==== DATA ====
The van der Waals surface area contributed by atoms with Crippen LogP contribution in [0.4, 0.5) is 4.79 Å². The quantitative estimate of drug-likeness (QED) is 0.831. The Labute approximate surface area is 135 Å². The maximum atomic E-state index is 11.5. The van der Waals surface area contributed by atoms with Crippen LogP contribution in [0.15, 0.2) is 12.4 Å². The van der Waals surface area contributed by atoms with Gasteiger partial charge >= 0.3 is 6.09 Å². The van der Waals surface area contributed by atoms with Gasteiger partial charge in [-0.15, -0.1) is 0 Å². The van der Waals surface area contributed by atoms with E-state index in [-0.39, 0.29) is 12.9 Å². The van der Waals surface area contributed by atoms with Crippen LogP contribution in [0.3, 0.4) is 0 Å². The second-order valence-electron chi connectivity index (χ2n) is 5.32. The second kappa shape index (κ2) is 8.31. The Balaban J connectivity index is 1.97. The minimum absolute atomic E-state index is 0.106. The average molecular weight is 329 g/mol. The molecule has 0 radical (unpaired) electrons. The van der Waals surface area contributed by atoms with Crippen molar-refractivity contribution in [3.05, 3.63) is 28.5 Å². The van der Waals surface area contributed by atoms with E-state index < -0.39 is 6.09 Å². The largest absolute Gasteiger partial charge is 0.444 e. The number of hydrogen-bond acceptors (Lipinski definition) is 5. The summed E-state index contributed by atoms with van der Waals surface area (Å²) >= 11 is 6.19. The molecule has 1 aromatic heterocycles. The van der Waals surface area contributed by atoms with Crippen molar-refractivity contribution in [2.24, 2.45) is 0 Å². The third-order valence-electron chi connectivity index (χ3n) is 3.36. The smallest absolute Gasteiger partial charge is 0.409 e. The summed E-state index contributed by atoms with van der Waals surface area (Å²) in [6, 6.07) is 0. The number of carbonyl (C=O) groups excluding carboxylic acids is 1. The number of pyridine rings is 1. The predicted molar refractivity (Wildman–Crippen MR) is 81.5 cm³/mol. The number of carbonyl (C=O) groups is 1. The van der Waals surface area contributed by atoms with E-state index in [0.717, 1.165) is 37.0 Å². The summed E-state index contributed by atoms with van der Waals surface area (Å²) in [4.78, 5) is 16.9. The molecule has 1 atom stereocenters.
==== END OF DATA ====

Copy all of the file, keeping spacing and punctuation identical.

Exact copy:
The van der Waals surface area contributed by atoms with Crippen LogP contribution in [0.4, 0.5) is 4.79 Å². The quantitative estimate of drug-likeness (QED) is 0.831. The Labute approximate surface area is 135 Å². The maximum atomic E-state index is 11.5. The van der Waals surface area contributed by atoms with Crippen LogP contribution in [0.15, 0.2) is 12.4 Å². The van der Waals surface area contributed by atoms with Gasteiger partial charge >= 0.3 is 6.09 Å². The van der Waals surface area contributed by atoms with Gasteiger partial charge in [-0.15, -0.1) is 0 Å². The van der Waals surface area contributed by atoms with E-state index in [-0.39, 0.29) is 12.9 Å². The van der Waals surface area contributed by atoms with Crippen LogP contribution in [0.3, 0.4) is 0 Å². The second-order valence-electron chi connectivity index (χ2n) is 5.32. The second kappa shape index (κ2) is 8.31. The Balaban J connectivity index is 1.97. The minimum absolute atomic E-state index is 0.106. The average molecular weight is 329 g/mol. The molecule has 0 radical (unpaired) electrons. The van der Waals surface area contributed by atoms with Crippen molar-refractivity contribution in [3.05, 3.63) is 28.5 Å². The van der Waals surface area contributed by atoms with E-state index < -0.39 is 6.09 Å². The largest absolute Gasteiger partial charge is 0.444 e. The number of hydrogen-bond acceptors (Lipinski definition) is 5. The summed E-state index contributed by atoms with van der Waals surface area (Å²) >= 11 is 6.19. The molecule has 1 aromatic heterocycles. The van der Waals surface area contributed by atoms with Crippen molar-refractivity contribution in [2.24, 2.45) is 0 Å². The third-order valence-electron chi connectivity index (χ3n) is 3.36. The smallest absolute Gasteiger partial charge is 0.409 e. The summed E-state index contributed by atoms with van der Waals surface area (Å²) in [6, 6.07) is 0. The number of carbonyl (C=O) groups excluding carboxylic acids is 1. The number of pyridine rings is 1. The predicted molar refractivity (Wildman–Crippen MR) is 81.5 cm³/mol. The number of carbonyl (C=O) groups is 1. The van der Waals surface area contributed by atoms with E-state index in [0.717, 1.165) is 37.0 Å². The summed E-state index contributed by atoms with van der Waals surface area (Å²) in [4.78, 5) is 16.9. The molecule has 1 atom stereocenters.